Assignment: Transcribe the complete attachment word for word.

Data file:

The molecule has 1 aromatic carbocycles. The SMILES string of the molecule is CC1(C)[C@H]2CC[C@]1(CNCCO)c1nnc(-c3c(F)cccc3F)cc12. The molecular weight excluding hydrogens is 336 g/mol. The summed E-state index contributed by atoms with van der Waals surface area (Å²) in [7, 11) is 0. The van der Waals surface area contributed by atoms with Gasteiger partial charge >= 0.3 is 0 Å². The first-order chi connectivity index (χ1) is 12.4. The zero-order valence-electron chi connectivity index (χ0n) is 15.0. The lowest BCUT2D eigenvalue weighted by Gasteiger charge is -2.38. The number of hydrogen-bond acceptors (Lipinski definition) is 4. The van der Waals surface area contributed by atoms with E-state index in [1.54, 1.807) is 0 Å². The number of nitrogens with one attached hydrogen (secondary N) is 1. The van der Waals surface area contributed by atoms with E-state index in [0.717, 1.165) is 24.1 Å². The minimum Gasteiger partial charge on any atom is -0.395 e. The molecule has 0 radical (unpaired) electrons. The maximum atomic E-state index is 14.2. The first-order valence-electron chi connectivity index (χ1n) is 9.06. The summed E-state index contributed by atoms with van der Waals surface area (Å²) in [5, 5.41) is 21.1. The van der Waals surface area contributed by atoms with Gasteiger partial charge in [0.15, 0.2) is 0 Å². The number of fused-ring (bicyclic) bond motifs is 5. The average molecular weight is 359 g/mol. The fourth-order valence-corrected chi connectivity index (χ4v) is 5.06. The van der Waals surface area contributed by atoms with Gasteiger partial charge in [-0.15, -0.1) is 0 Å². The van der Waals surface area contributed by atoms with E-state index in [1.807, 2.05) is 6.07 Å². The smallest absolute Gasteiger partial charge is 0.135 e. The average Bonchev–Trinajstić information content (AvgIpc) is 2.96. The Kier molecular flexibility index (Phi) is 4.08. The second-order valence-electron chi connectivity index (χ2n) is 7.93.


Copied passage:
The molecule has 1 aromatic carbocycles. The SMILES string of the molecule is CC1(C)[C@H]2CC[C@]1(CNCCO)c1nnc(-c3c(F)cccc3F)cc12. The molecular weight excluding hydrogens is 336 g/mol. The summed E-state index contributed by atoms with van der Waals surface area (Å²) in [7, 11) is 0. The van der Waals surface area contributed by atoms with Gasteiger partial charge >= 0.3 is 0 Å². The first-order chi connectivity index (χ1) is 12.4. The zero-order valence-electron chi connectivity index (χ0n) is 15.0. The lowest BCUT2D eigenvalue weighted by Gasteiger charge is -2.38. The number of hydrogen-bond acceptors (Lipinski definition) is 4. The van der Waals surface area contributed by atoms with E-state index in [1.54, 1.807) is 0 Å². The number of nitrogens with one attached hydrogen (secondary N) is 1. The van der Waals surface area contributed by atoms with E-state index in [0.717, 1.165) is 24.1 Å². The minimum Gasteiger partial charge on any atom is -0.395 e. The molecule has 0 radical (unpaired) electrons. The maximum atomic E-state index is 14.2. The first-order valence-electron chi connectivity index (χ1n) is 9.06. The summed E-state index contributed by atoms with van der Waals surface area (Å²) in [5, 5.41) is 21.1. The van der Waals surface area contributed by atoms with Gasteiger partial charge in [0.15, 0.2) is 0 Å². The number of fused-ring (bicyclic) bond motifs is 5. The average molecular weight is 359 g/mol. The fourth-order valence-corrected chi connectivity index (χ4v) is 5.06. The van der Waals surface area contributed by atoms with Gasteiger partial charge in [-0.15, -0.1) is 0 Å². The van der Waals surface area contributed by atoms with E-state index in [1.807, 2.05) is 6.07 Å². The smallest absolute Gasteiger partial charge is 0.135 e. The average Bonchev–Trinajstić information content (AvgIpc) is 2.96. The Kier molecular flexibility index (Phi) is 4.08. The second-order valence-electron chi connectivity index (χ2n) is 7.93.